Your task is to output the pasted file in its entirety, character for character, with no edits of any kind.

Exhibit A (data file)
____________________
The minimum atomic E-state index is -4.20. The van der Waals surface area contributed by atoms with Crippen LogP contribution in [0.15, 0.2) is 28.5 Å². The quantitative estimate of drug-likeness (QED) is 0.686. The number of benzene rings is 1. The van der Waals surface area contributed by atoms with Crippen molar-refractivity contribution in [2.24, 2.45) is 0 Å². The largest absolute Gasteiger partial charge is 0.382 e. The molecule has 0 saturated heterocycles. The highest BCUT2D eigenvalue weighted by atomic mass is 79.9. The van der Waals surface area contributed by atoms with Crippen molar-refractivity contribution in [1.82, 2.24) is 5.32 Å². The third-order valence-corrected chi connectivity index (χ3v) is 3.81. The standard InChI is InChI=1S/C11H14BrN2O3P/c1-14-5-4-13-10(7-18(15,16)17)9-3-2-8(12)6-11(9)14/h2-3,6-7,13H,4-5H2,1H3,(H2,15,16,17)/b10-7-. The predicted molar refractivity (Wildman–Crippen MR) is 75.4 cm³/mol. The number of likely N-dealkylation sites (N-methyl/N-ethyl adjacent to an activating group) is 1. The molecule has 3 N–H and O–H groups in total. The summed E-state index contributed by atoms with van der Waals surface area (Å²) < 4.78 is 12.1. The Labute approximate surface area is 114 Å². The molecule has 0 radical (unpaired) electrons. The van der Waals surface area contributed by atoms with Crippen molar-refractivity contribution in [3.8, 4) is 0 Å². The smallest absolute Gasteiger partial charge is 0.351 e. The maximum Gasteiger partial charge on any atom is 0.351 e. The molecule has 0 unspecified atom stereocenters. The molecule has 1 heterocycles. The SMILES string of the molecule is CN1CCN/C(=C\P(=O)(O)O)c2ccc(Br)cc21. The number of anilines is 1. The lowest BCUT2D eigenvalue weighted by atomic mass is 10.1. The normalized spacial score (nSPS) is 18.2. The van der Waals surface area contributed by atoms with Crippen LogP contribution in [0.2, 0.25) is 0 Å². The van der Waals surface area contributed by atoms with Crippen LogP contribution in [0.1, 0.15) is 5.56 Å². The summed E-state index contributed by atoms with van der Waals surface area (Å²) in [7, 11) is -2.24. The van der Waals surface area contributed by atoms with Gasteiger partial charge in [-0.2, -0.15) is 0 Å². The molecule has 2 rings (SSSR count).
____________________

The minimum atomic E-state index is -4.20. The van der Waals surface area contributed by atoms with Crippen LogP contribution in [0.15, 0.2) is 28.5 Å². The quantitative estimate of drug-likeness (QED) is 0.686. The number of benzene rings is 1. The van der Waals surface area contributed by atoms with Crippen molar-refractivity contribution in [2.24, 2.45) is 0 Å². The largest absolute Gasteiger partial charge is 0.382 e. The molecule has 0 saturated heterocycles. The highest BCUT2D eigenvalue weighted by atomic mass is 79.9. The van der Waals surface area contributed by atoms with Crippen molar-refractivity contribution in [1.82, 2.24) is 5.32 Å². The third-order valence-corrected chi connectivity index (χ3v) is 3.81. The standard InChI is InChI=1S/C11H14BrN2O3P/c1-14-5-4-13-10(7-18(15,16)17)9-3-2-8(12)6-11(9)14/h2-3,6-7,13H,4-5H2,1H3,(H2,15,16,17)/b10-7-. The predicted molar refractivity (Wildman–Crippen MR) is 75.4 cm³/mol. The number of likely N-dealkylation sites (N-methyl/N-ethyl adjacent to an activating group) is 1. The molecule has 3 N–H and O–H groups in total. The summed E-state index contributed by atoms with van der Waals surface area (Å²) < 4.78 is 12.1. The Labute approximate surface area is 114 Å². The molecule has 0 radical (unpaired) electrons. The van der Waals surface area contributed by atoms with Crippen molar-refractivity contribution in [3.8, 4) is 0 Å². The smallest absolute Gasteiger partial charge is 0.351 e. The maximum Gasteiger partial charge on any atom is 0.351 e. The molecule has 0 unspecified atom stereocenters. The molecule has 1 heterocycles. The SMILES string of the molecule is CN1CCN/C(=C\P(=O)(O)O)c2ccc(Br)cc21. The number of anilines is 1. The lowest BCUT2D eigenvalue weighted by atomic mass is 10.1. The normalized spacial score (nSPS) is 18.2. The van der Waals surface area contributed by atoms with Crippen LogP contribution in [0.2, 0.25) is 0 Å². The van der Waals surface area contributed by atoms with Crippen LogP contribution in [0.1, 0.15) is 5.56 Å². The summed E-state index contributed by atoms with van der Waals surface area (Å²) in [7, 11) is -2.24. The van der Waals surface area contributed by atoms with Gasteiger partial charge in [-0.2, -0.15) is 0 Å². The molecule has 2 rings (SSSR count).